Returning to Limerick for the final year of her studies was a shock to the system, she admits. She also suffered an injury while dancing which prevented her from completing the dance portion of her degree. Meanwhile, she discovered some of her classmates treated her differently after she returned from the US. She ended up majoring in music but says the final portion of her studies badly affected her confidence.

“All these problems layered up and by the time it came to my final performance I decided I didn’t want to sing again. So I took a full year of not doing music and just waitressed.”

Eventually, after months of waiting tables, Gola changed her mind about music and secured a place on the Masters course in Performance at University College Cork. She moved to Cork city and started training with vocal coach Gemma Sugrue. Watching Sugrue's techniques led Gola to discover an interest in vocal coaching and she started informally teaching some friends to sing. A few months after graduation she secured an interview at Cork's Voiceworks studio and was offered a teaching position.

“It gave me so much joy to teach and be part of someone’s singing journey. I wasn’t interested in making people sound the same – I wanted to be part of their artistic journey.”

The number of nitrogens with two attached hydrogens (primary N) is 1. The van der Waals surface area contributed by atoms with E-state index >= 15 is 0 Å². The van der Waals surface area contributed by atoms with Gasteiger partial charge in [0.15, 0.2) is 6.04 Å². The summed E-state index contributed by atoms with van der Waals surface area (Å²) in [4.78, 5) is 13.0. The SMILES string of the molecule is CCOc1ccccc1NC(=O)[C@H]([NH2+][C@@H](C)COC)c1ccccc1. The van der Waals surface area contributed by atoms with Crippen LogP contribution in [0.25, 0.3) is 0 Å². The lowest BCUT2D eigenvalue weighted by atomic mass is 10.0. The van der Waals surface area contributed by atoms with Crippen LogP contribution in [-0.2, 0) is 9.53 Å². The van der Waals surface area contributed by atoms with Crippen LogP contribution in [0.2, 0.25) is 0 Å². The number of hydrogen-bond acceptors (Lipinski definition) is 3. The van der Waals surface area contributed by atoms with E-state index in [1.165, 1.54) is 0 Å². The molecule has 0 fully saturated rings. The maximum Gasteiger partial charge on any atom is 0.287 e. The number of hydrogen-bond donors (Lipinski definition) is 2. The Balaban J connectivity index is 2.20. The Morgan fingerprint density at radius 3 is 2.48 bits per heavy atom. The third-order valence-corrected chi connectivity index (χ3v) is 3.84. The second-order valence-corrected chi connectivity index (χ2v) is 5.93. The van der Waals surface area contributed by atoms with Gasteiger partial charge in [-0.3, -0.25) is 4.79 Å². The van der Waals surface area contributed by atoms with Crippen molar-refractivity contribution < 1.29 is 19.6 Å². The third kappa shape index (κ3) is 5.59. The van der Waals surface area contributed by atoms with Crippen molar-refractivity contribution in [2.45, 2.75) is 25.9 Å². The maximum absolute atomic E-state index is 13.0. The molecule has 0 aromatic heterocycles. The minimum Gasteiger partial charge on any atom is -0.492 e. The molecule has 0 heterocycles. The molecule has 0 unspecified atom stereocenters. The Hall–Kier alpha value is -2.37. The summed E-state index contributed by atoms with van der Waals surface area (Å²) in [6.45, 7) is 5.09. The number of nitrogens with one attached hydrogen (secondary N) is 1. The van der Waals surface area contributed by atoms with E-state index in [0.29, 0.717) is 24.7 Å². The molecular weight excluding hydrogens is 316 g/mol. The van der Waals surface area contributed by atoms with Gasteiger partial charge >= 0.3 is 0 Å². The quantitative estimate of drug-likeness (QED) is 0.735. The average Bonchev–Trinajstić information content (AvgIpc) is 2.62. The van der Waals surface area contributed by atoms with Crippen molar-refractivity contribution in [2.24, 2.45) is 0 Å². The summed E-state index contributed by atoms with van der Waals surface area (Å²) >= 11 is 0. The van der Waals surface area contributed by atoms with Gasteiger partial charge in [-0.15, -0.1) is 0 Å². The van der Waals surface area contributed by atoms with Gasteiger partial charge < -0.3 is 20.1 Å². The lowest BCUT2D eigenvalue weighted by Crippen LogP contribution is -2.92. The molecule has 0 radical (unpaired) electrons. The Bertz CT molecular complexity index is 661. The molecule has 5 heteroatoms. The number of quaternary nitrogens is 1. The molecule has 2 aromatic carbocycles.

While Gola quickly settled into teaching, she still struggled to build her own music career. “Even after doing a music degree and a masters I had no idea about how to become an artist. No one prepared me for the actual music industry. I kept comparing myself to other artists and saw all these people on social media doing great things. I didn’t have the confidence for it.”

However, she persevered and ended up recording and producing her debut EP in 2018 with Dave Keary, guitarist with Van Morrison’s band.

In January 2020, after nearly four years in Cork, Gola moved to Lahinch in Co Clare to be with her boyfriend and set up her own voice and dance school. Two months later, just weeks after the school opened its doors, the Covid-19 pandemic hit.

Gola spent the long months of lockdown working on her debut album with her friend Darragh (son of Dave Keary) while teaching online and in-person when the restrictions briefly lifted.

“With the pandemic all musicians were in the same boat, so no gigs or performances. That time helped me to grow and brought out all the parts of myself I didn’t know about. I started listening to more Polish music and going back to the music I listened to when I was small. I had no stress and no pressure.

Writing sessions

“We did these 12-hour writing sessions and I started embracing this part of me I didn’t know existed. It was the Polish in me.”

Gola released the first single from the collection, Dark Sands, in April with the full album set to come later this year. She says the 14 months have helped her rediscover her Polish identity. “I have Polish roots and an Irish heart and I’m also very influenced by African music and culture. I’ve never felt so strong and confident about my work. I just follow my instinct and that makes me happy.”

We would like to hear from people who have moved to Ireland in the past 10 years. To get involved, email newtotheparish@irishtimes.com. @newtotheparish